LOS ANGELES – The United Teachers Los Angeles union is at it again.
Earlier this year the union surveyed its members, who “overwhelmingly” returned a verdict of “no confidence” in L.A. school Superintendent John Deasy. This week they released the results of a similar survey with similar results.
UTLA contends that of the roughly 25 percent of its members who returned the most recent survey, 85 percent rate the superintendent’s performance below average, according to KPCC radio station.
What a shocker!
“In the current environment, the teachers, the classroom people do not feel respected and do not feel like their work is honored and that makes it very difficult for them to do their best work,” UTLA President Warren Fletcher told the station.
In other words, union bosses don’t like the way Deasy runs the district, and are using a sliver of discontent among their members to take another swipe at the superintendent. It’s the same “we’re not valued, administrators are meanies” mentality teachers unions foster is school districts across the nation.
The union’s displeasure with Deasy, however, should be viewed by Los Angeles parents and taxpayers as a sign that he’s doing a good job.
During his tenure, Deasy has cracked down on misbehaving educators, opened up school choice options, implemented more performance-based teacher evaluations, and introduced other critical changes that unions hate. The result has been improved graduation and dropout rates, higher student test scores and fewer student suspensions, the LA Daily News reports.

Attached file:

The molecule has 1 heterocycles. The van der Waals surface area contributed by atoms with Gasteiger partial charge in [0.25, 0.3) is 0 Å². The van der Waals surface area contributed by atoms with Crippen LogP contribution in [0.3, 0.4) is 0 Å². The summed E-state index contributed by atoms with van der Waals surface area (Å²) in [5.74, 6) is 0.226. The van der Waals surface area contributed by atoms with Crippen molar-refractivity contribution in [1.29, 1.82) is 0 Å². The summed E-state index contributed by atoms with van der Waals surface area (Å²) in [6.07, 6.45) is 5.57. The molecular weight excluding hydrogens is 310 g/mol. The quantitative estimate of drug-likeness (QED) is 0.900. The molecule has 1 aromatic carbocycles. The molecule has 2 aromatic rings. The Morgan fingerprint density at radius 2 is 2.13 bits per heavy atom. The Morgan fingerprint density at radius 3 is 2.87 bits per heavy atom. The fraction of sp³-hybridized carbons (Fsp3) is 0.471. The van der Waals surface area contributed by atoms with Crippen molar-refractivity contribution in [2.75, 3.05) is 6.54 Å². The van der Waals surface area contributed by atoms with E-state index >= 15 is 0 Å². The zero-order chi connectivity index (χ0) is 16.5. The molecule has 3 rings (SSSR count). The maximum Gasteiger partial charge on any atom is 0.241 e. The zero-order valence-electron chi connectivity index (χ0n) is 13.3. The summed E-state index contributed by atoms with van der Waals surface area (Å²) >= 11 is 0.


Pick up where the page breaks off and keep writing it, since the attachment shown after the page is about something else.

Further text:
The district still has a long way to go, but it certainly seems to be heading in the right direction.
We suspect that’s why leaders of several local nonprofit groups – including the Alliance for a Better Community, the United Way, and the Community Coalition – issued a joint statement condemning the union’s self-serving survey and encouraging the public to remain focused on what’s most important.
“It’s just a shame that a few top officials at United teachers Los Angeles spend so much time picking fights with the superintendent, when our collective focus should be on raising student achievement and preparing children for academic and professional success after high school,” the statement read, according to KPCC.
Even some on the UTLA’s board of directors thought the survey, which cost $25,000, was unnecessary.
“I think it’s something we could have accomplished at a much lesser cost,” board member Ingrid Villeda told the news station. “It was an unnecessary tactic. We should figure out ways that don’t cost so much money to get our point across.”
By Victor Skinner at EAGnews.org